links to organised crime. At that time certain initiatives were
set up, one of which you perhaps alluded to just now, the National
Stolen Lorry Load Help Desk and the other one was TruckPol.
Mrs Smith: They are here in the
UK, not in Northern Ireland.
Q90 Mr Fraser: When one looks at
how such things have been set up, how would you use such a group
or organisation or entity like that to help yourselves in Northern
Ireland if you could?
Mrs Smith: We do have links with
other haulage companies. We have an association where we do speak
to one another and we do have meetings with the police. People
who are involved in the distribution of high value goods and the
warehousing of high value goods would have regular meetings with
the police. We do have some communication happening there.
Q91 Mr Fraser: Is it effective?
Mrs Smith: I know that the people
I speak to work tirelessly to try to defeat organised crime but
the resources are limited and the problem we have now in Northern
Ireland is that we do not believe the PSNI have the resources
to do the job and defeat organised crime.
Q92 Mr Fraser: Another point with
regard to evidence given by your organisation to the Transport
Select Committee in November 2005 was about the automated facility
to notify Truck Watch within minutes of a stolen report. Are you
aware of that?
Mrs Smith: Yes.
Q93 Mr Fraser: They then go on the
police national computer. What representations have been made
Mrs Smith: Because we are a high
value goods company we do have links into the police control room
so when this happened a couple of weeks ago our control room contacted
the police control room in Northern Ireland and it was my control
room that led the police to where the vehicle was.
Q94 Mr Fraser: Am I correct in saying
that this scheme is presently stalled?
Mrs Smith: In Northern Ireland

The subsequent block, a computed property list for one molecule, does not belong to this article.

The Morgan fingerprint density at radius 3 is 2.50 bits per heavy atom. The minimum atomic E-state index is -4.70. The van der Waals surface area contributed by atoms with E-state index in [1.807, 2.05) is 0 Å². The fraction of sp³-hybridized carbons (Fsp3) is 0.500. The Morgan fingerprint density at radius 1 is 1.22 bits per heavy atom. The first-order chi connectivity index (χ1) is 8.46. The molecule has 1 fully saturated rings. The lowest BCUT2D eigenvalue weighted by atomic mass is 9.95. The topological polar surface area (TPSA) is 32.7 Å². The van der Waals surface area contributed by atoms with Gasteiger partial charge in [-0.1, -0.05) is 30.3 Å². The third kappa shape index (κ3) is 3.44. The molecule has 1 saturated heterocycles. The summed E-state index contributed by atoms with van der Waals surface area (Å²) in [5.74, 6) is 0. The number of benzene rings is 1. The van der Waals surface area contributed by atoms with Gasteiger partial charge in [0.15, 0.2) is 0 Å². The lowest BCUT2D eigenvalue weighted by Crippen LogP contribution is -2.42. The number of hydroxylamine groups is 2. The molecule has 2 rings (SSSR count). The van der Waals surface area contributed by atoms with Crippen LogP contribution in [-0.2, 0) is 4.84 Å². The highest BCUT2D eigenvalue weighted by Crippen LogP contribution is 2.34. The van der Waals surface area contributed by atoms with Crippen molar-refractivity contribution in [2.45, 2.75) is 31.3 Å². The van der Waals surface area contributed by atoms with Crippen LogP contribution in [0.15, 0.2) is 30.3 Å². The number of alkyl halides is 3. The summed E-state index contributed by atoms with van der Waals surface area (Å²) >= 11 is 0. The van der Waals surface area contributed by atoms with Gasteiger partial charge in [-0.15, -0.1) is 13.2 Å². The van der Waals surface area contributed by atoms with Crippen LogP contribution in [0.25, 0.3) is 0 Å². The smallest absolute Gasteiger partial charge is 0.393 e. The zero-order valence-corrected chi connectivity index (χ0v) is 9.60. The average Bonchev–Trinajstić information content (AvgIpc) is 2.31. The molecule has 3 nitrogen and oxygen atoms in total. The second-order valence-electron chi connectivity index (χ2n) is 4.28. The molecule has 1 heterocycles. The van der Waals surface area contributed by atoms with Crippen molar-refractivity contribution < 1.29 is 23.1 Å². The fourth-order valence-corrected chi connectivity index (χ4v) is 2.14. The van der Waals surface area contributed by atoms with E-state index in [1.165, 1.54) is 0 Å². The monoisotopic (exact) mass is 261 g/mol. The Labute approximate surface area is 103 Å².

or in the UK?
Q95 Mr Fraser: Generally in the UK,
but do you know any more than that?
Mrs Smith: I could not bring you
up to date. I can certainly get some more information; I can get
someone from the RHA who is involved in what you are asking and
get them to update you on it. I know in Northern Ireland we have
worked very hard. No matter how much effort we have put into the
high value goods haulage that I represent we are still not winning.
Organised crime is still there and it is still defeating us. If
you go back to what happened in Northern Ireland in 2004 where
you had the Northern Bank robbery, prior to that two other companies
took substantial hits from the organised crime gang and in fact
it was stated publicly that the gang who hit those two companiesone
of which was my ownactually robbed the Northern Bank. Not
one person has been apprehended for the robbery on our premises
and not one case that was stolen has been found.
Q96 Chairman: What did they do and
what did they take?
Mrs Smith: It was a type of kidnap
and they held one of my staff and his family hostage. He was made
to do certain things and they eventually came to the depot and
he loaded a trailer of cigarettes. Over £2.5 million of cigarettes
were stolen. Not one case, not one packet has been recovered and
not one person has been apprehended. You are asking here, what
do we need to do in Northern Ireland? If we do not apprehend the
criminals and if we do not bring them to the courts and if we
do not put them away we are never going to win in Northern Ireland.
Q97 Chairman: A moment ago you were
blaming lack of police resources. Is it just a question of resources
or do you have the impression that the police are not interested
in this aspect of things?
Mrs Smith: It is obviously in
the interests of the police in Northern Ireland to cease organised
crime. They want to do that. I would believe they do not have
the resources having unfortunately experienced serious robberies
and serious hijackings. I can see that they do not have the resources
to be able to do anything about it.
Q98 Chairman: Have any of the people
who have perpetrated crimes against your company been apprehended?
Mrs Smith: No.
Q99 Chairman: Not one?
Mrs Smith: No.